The upward pressure on energy and other commodity prices worldwide has been because of the “sluggish response of production to rising demand, particularly for energy and metals and minerals,” according to a United Nations report issued Thursday. However, the influx over the last three years of a large number of speculators with no interest in the commodity itself “may have distorted” near term and futures prices.
In its 280-page annual report, economists with the UN Conference on Trade and Development stated: “There are indications that producers have been more conservative in their investment plans than in previous commodity booms. This underinvestment is partly the result of their expectations of a price correction to more historical levels and their fears that the long period of low prices toward the end of the 1990s might recur.
“Higher prices have also been due to rising production costs as a result of increased energy costs, particularly for aluminum, and the need to explore in more remote areas and exploit deeper deposits.”
These higher commodity prices have attracted more investment from financial markets, such as hedge funds, pension funds, investment funds and insurance companies, the report noted. “Interest in commodities as an asset has increased owing to expectations of a depreciating dollar, and because they provide a hedge against inflation…The increase in commodity investment activity in 2005 is reflected in the 8.1% growth in the volume of global futures and options trading in agricultural commodities, energy products and nonprecious metals.”
For example, the report noted, funds under management that track commodity indices, such as the Goldman Sachs Commodity Index, have risen from about $1 billion in 2000 to more than $80 billion today.
Still, the authors noted that commodity futures exchanges, “which are usually natural reference points for physical trade, help the price discovery process and provide price risk protection from uncertain price movements,” and they would not function without speculation.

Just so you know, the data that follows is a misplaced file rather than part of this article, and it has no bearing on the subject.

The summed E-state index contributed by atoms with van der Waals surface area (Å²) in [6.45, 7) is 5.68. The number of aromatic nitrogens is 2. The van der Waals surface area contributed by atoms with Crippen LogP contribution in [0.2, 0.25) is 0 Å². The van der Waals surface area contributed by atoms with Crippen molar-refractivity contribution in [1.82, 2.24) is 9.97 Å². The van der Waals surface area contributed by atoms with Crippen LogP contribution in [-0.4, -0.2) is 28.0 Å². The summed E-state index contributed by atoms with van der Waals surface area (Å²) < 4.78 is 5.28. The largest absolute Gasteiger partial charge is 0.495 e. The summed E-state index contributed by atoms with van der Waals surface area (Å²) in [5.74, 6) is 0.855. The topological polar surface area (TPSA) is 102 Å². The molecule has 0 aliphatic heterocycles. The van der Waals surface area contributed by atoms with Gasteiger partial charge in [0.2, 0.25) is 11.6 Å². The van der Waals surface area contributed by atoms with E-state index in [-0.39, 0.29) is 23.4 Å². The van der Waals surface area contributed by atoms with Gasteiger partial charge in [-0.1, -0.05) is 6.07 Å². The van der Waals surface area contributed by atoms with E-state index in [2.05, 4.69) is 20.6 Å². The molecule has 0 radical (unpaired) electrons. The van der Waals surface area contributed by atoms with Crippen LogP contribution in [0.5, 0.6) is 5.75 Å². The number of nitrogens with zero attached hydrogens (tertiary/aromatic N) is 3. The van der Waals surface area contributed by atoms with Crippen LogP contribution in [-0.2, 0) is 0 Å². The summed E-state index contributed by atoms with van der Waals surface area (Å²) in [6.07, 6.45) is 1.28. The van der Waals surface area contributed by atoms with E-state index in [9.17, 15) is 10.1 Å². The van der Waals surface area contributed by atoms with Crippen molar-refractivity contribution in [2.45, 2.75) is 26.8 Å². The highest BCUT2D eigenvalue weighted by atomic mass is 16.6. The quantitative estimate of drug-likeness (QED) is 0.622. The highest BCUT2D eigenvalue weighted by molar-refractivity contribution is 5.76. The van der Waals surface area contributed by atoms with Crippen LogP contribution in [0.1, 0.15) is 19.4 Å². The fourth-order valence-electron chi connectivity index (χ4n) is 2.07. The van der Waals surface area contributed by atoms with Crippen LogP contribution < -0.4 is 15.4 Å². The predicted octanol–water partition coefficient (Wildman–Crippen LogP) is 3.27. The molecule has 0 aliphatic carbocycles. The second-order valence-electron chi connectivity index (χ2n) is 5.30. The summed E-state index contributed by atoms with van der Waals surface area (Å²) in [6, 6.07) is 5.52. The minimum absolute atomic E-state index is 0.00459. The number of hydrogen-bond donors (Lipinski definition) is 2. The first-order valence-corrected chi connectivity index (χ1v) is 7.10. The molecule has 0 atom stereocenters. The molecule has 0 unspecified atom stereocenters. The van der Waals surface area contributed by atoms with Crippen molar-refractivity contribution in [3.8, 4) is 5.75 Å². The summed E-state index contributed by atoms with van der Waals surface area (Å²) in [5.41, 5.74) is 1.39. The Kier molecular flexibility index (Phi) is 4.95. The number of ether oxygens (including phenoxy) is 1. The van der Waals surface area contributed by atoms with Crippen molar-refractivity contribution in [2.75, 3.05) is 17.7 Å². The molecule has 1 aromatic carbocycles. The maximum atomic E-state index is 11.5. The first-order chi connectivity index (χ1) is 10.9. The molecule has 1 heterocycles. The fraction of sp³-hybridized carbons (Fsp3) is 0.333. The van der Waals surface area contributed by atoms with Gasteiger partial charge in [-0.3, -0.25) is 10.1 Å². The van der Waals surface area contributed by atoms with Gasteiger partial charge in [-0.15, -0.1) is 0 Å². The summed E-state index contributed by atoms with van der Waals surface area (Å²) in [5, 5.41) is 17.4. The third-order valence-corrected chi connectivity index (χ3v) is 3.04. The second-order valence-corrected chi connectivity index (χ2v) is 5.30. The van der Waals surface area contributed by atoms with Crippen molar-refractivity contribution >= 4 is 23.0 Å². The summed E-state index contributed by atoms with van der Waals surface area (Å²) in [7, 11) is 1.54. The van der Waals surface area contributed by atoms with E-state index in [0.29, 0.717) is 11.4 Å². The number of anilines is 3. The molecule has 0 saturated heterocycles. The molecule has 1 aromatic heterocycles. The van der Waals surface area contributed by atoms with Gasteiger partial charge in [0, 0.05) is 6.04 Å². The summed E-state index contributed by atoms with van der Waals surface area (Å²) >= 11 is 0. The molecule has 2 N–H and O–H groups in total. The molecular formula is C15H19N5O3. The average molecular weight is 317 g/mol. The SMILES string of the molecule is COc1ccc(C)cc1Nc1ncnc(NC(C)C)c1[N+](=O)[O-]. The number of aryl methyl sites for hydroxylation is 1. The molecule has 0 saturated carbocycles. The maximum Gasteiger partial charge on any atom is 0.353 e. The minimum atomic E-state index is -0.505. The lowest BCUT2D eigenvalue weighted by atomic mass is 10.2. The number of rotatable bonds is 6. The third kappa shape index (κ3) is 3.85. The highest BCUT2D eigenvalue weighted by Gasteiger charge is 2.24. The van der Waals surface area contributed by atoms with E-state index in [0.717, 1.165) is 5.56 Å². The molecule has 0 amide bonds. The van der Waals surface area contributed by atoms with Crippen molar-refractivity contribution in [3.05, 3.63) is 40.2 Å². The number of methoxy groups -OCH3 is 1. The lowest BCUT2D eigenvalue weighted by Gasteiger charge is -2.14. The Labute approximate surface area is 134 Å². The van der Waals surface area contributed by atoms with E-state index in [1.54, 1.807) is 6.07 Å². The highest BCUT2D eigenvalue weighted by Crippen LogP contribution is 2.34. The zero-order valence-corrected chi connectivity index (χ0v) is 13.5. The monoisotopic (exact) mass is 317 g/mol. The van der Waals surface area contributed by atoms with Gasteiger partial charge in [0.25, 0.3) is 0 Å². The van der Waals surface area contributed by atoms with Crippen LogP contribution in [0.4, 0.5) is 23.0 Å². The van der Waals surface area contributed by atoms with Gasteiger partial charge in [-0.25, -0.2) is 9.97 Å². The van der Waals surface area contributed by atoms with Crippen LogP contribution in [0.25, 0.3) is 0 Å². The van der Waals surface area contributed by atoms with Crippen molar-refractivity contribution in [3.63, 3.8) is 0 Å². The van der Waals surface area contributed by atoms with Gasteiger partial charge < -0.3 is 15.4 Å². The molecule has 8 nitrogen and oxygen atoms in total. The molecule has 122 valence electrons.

“Under normal conditions, speculation by a large variety of participants with differing views on market and price developments plays a significant role, as it tends to increase financial and market efficiency.” But the report noted that in the past three years, “changes in the pattern of commodity speculation may have distorted” near-term and futures prices, which affected the functioning of commodities markets. Most recently, speculators “with no stake in the commodity sector, and using exotic financial vehicles, have become important players.”
As “gloominess” for traditional financial products has grown, “commodities have been considered an attractive asset class,” especially for portfolio diversification. “Thus, investors seeking both a low correlation with traditional asset classes and above-average returns have suddenly rerouted massive financial flows to comparatively thin commodity markets.”
The cash flooding into some commodities markets has had a positive impact on many industries, supporting “major mining and energy companies,” and “providing them with resources to invest in exploration and increased production capacities while giving them a comparative advantage” over smaller competitors that have been less attractive to speculators.
However, there is a negative side as well, the report noted. Price instability has made it difficult for some commodity-driven producers to strategically plan, “especially with commodities that take a few years to be produced and to reach the marketplace…It is becoming increasingly difficult for producers to hedge, since the ‘normal’ correlation between the physical and futures prices has been, at least temporarily, destroyed.”
To read the report, visit www.unctad.org/en/docs/tdr2006_en.pdf.
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